Monday, June 22, 2009

Lyons to Boulder Trail comments needed/open house!

Hey All, on Tues 6/23, there is an open house meeting for the Lyons to Boulder Regional Trail. This is a regional connector that will run loosely along the feeder canal that runs from Lyons to the Boulder Reservoir. 2 years ago we, as voters, approved an additional transportation tax (ie not open space) that provided for this connector specifically. It is meant not only as a recreational trail, but as something commuters could use off of the road to connect Lyons and rural parts of Boulder County to Boulder and beyond.

The open house is from 4pm to 8pm at Barn A of the Boulder County fairgrounds in Longmont. It will be a walk thru open house with no formal presentation. What does that mean? It means that they are soliciting feedback on the trail alignments they've come up with thus far. Boulder County has been soliciting information on this trail for months. They've come up with 3 different possible trail alignments. We have version A, version B, and version C to familiarize ourselves with. Take a look at the entire deal at the Lyons to Boulder Trail website. Please read over everything and be informed.

After reviewing all of the information, I think it'd be great if we all rallyed for option C. Option C will, without a doubt, be the most politically difficult option, but it is also the option with the least amount of existing road. Option A and B both line out alignment alternatives that use existing roads, dirt and paved. We want this to be a regional trail, not a route. I did not vote for that tax thinking we'd get some spraypaint on a road, let's do this right.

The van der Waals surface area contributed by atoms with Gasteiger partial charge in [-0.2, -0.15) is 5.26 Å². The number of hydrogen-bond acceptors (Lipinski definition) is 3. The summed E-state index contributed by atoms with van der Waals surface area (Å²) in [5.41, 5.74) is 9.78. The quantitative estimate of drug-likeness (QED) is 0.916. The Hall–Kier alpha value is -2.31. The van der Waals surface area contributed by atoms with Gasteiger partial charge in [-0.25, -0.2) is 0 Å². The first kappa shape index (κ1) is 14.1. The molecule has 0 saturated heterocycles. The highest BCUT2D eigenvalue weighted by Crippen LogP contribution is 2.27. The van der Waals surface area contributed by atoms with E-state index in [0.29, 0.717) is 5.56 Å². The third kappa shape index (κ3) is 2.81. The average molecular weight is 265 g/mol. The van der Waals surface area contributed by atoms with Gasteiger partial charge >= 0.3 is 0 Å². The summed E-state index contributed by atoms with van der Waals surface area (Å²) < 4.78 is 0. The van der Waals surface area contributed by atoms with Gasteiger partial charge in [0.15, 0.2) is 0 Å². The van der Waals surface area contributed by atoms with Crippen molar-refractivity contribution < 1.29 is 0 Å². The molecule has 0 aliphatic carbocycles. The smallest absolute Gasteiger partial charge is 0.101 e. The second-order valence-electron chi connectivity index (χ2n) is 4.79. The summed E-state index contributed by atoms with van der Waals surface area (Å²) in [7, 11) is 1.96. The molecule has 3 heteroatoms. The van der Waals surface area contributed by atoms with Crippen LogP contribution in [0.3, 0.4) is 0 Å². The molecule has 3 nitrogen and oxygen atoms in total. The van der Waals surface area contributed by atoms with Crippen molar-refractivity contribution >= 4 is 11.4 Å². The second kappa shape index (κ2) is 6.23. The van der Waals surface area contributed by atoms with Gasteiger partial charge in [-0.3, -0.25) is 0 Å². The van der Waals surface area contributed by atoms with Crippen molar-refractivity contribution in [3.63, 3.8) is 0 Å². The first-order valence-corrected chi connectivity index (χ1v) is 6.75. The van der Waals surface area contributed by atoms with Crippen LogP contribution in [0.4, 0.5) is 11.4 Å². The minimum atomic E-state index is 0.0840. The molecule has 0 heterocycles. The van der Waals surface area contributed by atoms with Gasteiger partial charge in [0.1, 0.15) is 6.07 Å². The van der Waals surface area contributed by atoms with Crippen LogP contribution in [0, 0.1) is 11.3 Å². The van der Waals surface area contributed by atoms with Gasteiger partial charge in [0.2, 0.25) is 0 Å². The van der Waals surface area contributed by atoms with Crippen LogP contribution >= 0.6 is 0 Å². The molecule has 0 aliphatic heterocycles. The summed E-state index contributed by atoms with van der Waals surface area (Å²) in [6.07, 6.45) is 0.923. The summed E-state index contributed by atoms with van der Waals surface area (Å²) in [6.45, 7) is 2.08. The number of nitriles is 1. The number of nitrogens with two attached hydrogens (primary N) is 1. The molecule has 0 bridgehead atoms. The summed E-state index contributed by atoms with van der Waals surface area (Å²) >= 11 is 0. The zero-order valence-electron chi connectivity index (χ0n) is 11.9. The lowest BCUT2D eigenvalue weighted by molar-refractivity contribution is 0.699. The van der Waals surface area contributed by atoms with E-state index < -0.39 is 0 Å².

If you can't make the open house (and that's ok) make sure you send a email to They are accepting public comments for a short period longer.

Here's a copy of the letter I sent. Feel free to copy. You'll have to change a couple of things, though :)

"Hello. First off want to say thanks for working on the Lyons to Boulder trail thus far. It's a huge project and we (Lyons area cyclists) are very appreciative of it. I'm a family man, a bike shop owner, a bicycle rider, and a resident of Lyons. Based on all of these things, plus relying on input from Lyons area bicycle commuters, I support option C.

Option C makes the most sense for several reasons:

Families - Option C has the least amount of existing passenger car and truck road possible. I understand there may be some small sections to get this completed, but we are looking for a trail that is not part of existing road - not a "route" of mostly existing roads. I want to feel safe if I take my family on a bike ride to Boulder Res. With a 6yo and a 3yo, I am not comfortable with alignments on the road.

Bike Shop Owner/resident of Lyons - The amount of people that will use this route is inversely proportionate to the amount of road. More road, less users. Less road, more users. More users of this regional trail would support my business and my town. Doing so would yeild more sales taxes for the state, the county, the town of Lyons, and RTD. This is one real area where transportation spending can yeild huge profitable benefits. Boulder County et all will be paid on the cost of construction. This is an investment.